Though some disability and health advocates object to other parts of the Medicaid reform law -- specifically the part which allows states to change benefits and charge co-payments -- McClellan says those objections miss the historic significance of the new long-term care policy.

"This is the biggest change in long-term financing in decades," he says.

McClellan recently announced his resignation. Though he'll be most remembered for setting up the new Medicare drug benefit, he says one of his proudest accomplishments was his work with ADAPT.

Adapt and Move On

For Bob Kafka, the work isn't over. He was back in Washington this week, where several hundred ADAPT protestors surprised a few security guards at the side entrance of a downtown hotel, where a trade organization for managed care companies was having their legislative conference.

The protestors in wheelchairs and scooters rushed into the ornate hotel lobby and took it over. "We as people with disabilities want the managed care community to understand that we want to live on our own," says Kafka.

The ADAPT demonstrators held the hotel lobby for two hours and got their meeting with the managed care officials.

But Kafka has one other meeting before he leaves Washington. Today, he and other ADAPT leaders will meet with Mark McClellan to talk about how the new federal program is progressing.

They will take about how McClellan's agency just started taking applications for grants two weeks ago. Thirty states have recently told McClellan that they want to take part in the new program to help elderly and disabled people move out of nursing homes.

The Humiliation of a Shower

Nelson Peet was 48 years old when he ended up in a Texas nursing home. And he says he feared he would never get out.

Nelson Peet speaks of his difficulties taking a shower

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Nelson Peet spent 16 months in a nursing home before members of ADAPT helped get him out. Tim Wheat hide caption

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Tim Wheat

It had been years earlier, when he was a young man, that Peet became paralyzed, the result of a motorcycle accident. He lived on his own--with help from family and friends--until he developed bed sores in 2004. He went to a hospital and then to the nursing home. That facility helped him get better. But he says he was miserable there. He says he was stripped of basic control over his life. Aides decided when he ate or went to sleep. He shared a room with strangers. "There is no privacy," says Peet of living in a nursing home. "The best chance you have of getting privacy is to close your eyes and go to sleep."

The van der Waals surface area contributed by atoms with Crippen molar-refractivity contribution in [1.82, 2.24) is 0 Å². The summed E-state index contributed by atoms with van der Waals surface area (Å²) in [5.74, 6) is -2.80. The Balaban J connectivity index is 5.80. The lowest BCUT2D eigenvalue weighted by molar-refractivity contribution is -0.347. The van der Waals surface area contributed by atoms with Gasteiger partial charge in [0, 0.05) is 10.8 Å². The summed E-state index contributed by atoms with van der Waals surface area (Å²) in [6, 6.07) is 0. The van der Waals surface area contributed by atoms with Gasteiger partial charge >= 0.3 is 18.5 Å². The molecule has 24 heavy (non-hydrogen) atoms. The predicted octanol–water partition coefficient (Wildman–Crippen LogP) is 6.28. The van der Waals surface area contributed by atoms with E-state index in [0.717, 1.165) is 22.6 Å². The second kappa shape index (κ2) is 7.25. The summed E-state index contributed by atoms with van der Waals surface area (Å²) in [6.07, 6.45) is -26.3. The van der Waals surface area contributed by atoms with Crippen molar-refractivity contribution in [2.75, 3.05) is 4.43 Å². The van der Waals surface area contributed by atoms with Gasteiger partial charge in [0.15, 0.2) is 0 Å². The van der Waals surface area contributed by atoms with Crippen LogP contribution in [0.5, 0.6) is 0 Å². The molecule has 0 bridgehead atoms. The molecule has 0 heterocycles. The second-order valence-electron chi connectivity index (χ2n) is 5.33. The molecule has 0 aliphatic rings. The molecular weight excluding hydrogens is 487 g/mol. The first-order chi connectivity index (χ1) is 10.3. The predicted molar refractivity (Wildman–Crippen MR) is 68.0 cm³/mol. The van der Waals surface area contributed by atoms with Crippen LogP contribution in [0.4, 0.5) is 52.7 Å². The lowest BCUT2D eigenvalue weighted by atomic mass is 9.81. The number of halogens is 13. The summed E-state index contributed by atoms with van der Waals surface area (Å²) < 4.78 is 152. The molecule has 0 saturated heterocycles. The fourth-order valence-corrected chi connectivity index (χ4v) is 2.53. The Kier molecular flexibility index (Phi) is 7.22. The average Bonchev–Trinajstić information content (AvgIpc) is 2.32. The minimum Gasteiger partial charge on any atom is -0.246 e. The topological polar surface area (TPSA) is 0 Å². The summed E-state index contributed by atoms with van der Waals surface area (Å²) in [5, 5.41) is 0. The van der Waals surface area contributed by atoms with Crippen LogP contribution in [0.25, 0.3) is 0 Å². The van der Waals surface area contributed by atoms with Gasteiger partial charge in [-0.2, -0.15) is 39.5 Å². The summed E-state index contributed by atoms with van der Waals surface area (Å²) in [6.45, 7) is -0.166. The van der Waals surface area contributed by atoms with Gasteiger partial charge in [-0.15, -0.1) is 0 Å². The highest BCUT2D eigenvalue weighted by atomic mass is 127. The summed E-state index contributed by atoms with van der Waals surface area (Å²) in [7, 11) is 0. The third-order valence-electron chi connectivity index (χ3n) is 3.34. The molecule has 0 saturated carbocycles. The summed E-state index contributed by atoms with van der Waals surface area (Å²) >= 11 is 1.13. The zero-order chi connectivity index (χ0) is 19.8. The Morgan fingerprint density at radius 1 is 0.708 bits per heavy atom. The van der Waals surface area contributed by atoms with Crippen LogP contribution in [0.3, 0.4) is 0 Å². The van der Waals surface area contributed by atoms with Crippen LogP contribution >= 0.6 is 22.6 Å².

Peet spent long, lonely days. Often he'd spend days--no matter what the weather--on the smoking patio. "Being in a nursing home, I've got to tell you, was like being in the stockyards," says Peet. "Everybody eats at the same time. What does everybody do in the nursing home? Eat. Drink. Sleep. Watch TV. Maybe a half hour a day, they might have some little activity like Bingo, once a week. Or arts and crafts. Maybe a birthday party once a month for everybody in the whole month."

Members of ADAPT of Texas found Peet in the nursing home and helped him get out. They used a national demonstration program that had been set up with funding from Medicaid. The Texas Money Follows the person program allowed someone in a nursing home to use Medicaid funding to, instead, live in a house or apartment. In the first two and a half years of the program, nearly 11,000 people had moved out of nursing homes. They included the very young to the very old, including many over the age of 90. According to federal Medicaid officials, the in-home services cost Texas about 20 percent less than the institutional care. That led the Bush Administration and Congress to start a similar program that will be open to all states and last for five years.

Peet spent sixteen months in a nursing home. He got out on June 1. This week, Peet joined a couple hundred other ADAPT members in Washington, D.C. to demand more support to get others out of nursing homes. Peet and other ADAPT members took over the lobby of a downtown hotel where a national trade association of managed care providers was meeting. ADAPT members wanted a meeting with managed care officials, and got it. In the hotel lobby, Peet held a sign that said "Let Us Manage Our Care." He's a large man, with long hair and a thick moustache. He was wearing a rain poncho with an ADAPT sticker that said "Free Our People". And an orange Texas Longhorns hat.

Nelson Peet described some of the miseries living in a nursing home. And of the time he waited ten days to get a shower

-- Joe Shapiro